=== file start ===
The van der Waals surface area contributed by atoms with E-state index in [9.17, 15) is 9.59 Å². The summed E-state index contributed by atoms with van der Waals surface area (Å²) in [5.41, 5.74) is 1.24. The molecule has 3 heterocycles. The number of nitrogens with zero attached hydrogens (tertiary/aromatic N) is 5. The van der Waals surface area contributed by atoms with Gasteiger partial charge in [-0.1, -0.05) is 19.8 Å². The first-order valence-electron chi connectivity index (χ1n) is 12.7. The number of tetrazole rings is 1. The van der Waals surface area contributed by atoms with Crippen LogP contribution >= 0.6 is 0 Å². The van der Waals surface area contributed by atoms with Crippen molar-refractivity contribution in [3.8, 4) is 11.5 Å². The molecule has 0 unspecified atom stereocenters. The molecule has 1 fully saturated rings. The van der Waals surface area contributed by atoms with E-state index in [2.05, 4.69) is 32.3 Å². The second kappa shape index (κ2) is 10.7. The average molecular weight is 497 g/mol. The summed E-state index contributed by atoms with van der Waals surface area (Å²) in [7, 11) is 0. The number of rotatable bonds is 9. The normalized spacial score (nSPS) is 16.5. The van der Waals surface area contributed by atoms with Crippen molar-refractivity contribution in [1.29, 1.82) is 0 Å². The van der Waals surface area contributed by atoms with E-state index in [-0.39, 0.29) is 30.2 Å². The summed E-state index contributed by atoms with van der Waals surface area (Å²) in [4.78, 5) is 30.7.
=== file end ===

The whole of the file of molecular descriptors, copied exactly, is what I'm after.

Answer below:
The van der Waals surface area contributed by atoms with E-state index in [9.17, 15) is 9.59 Å². The summed E-state index contributed by atoms with van der Waals surface area (Å²) in [5.41, 5.74) is 1.24. The molecule has 3 heterocycles. The number of nitrogens with zero attached hydrogens (tertiary/aromatic N) is 5. The van der Waals surface area contributed by atoms with Gasteiger partial charge in [-0.1, -0.05) is 19.8 Å². The first-order valence-electron chi connectivity index (χ1n) is 12.7. The number of tetrazole rings is 1. The van der Waals surface area contributed by atoms with Crippen LogP contribution >= 0.6 is 0 Å². The van der Waals surface area contributed by atoms with Crippen molar-refractivity contribution in [3.8, 4) is 11.5 Å². The molecule has 0 unspecified atom stereocenters. The molecule has 1 fully saturated rings. The van der Waals surface area contributed by atoms with E-state index in [2.05, 4.69) is 32.3 Å². The second kappa shape index (κ2) is 10.7. The average molecular weight is 497 g/mol. The summed E-state index contributed by atoms with van der Waals surface area (Å²) in [7, 11) is 0. The number of rotatable bonds is 9. The normalized spacial score (nSPS) is 16.5. The van der Waals surface area contributed by atoms with Crippen molar-refractivity contribution in [1.29, 1.82) is 0 Å². The van der Waals surface area contributed by atoms with E-state index in [-0.39, 0.29) is 30.2 Å². The summed E-state index contributed by atoms with van der Waals surface area (Å²) in [4.78, 5) is 30.7.